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New LVT procedural rules: a consultation

By J

It’s been promised for a while now. The merger of the LVT (in its various forms, RAC, RPT, etc) into the Tribunal Service as a First Tier Tribunal. And so we finally have the details. In Consultation on proposed new (First Tier Tribunal) (Property Chamber) Rules 2013, the MoJ has given us details of the proposed new Property Chamber, what it will do and how it will work.

In outline, it is proposed that the Property Chamber will cover:

(a) the Adjudicator to HM Land Registry (England and Wales);

(b) RAC; RT; RPT; LVT and Agricultural Land Tribunal (England only).

This is annoying. Different rules in England and Wales is, frankly, silly. Please, please, please can the Welsh Assembly issue – NOW – it’s own consultation paper on this, changing their rules to the same as England.

Anyway, the new rules are a vast improvement over the old LVT rules. In general terms, they’re based on the generic First Tier Tribunal rules. This is a good thing, so, for example, there is now an overriding objective akin to the Civil Procedure Rules and much expansed case managmeent powers (rules 2 and 5),  including powers to impose sanctions for non-compliance with directions (rule 7) and even striking a party out (rule 8). I’m not enamoured of rule 12, which permits anyone to appear as a representative before the LVT  (legally qualified or not). Not, I hasten to add, because I want to see more lawyers coming to the LVT, but because there is a bit of a growth industry in champertous advocacy arrangements in the LVT and I’d like to see them squashed. A new power to hear evidence on oath is introduced (rule 16), as are witness summons powers (rule 18). Interestingly, there is a power to transfer complex cases to the Upper Tribunal without first having the LVT decide them (I’m not sure how used this will be in practice; the LVT doesn’t take well to being told it’s too stupid to be trusted to decide something properly, even though it’s often true).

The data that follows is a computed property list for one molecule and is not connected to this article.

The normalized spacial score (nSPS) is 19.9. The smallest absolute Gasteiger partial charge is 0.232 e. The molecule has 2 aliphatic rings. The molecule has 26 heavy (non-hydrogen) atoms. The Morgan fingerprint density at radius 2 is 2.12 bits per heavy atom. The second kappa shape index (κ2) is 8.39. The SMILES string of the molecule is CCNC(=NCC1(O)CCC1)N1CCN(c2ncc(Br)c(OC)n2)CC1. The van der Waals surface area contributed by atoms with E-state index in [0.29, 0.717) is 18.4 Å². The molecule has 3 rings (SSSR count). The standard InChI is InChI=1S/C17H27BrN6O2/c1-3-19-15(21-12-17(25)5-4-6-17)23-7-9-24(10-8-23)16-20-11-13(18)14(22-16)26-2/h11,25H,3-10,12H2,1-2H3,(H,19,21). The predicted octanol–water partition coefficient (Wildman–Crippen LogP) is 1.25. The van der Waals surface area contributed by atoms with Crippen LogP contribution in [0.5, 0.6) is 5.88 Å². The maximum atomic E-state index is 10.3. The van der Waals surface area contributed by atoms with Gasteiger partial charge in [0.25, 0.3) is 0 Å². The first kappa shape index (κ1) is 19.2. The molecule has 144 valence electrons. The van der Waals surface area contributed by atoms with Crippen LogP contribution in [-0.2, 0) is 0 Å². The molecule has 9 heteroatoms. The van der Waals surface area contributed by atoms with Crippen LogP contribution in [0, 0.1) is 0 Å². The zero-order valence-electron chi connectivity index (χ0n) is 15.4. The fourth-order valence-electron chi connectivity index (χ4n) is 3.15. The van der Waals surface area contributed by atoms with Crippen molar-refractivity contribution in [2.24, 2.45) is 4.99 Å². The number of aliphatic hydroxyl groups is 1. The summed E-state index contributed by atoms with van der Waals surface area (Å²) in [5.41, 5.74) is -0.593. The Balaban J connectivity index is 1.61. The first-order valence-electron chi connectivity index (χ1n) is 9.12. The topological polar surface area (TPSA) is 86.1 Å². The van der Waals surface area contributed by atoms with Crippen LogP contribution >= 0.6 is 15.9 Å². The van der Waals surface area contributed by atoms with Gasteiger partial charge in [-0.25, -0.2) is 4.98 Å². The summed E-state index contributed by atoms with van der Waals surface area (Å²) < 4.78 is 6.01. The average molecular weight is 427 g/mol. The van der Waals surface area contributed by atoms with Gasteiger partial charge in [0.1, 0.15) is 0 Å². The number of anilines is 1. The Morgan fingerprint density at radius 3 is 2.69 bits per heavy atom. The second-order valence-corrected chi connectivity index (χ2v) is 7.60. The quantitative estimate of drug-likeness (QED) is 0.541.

Dare I say it? These are quite good rules. Perhaps the LVT will now stop making things up as they go along? (Or treating it like “pub pool” as one correspondent suggested). The draft rules and consultation paper is here. Responses by September 6, 2012.



J is a barrister. He considers housing law to be the single greatest kind of law known to humankind and finds it very odd that so few people share this view.


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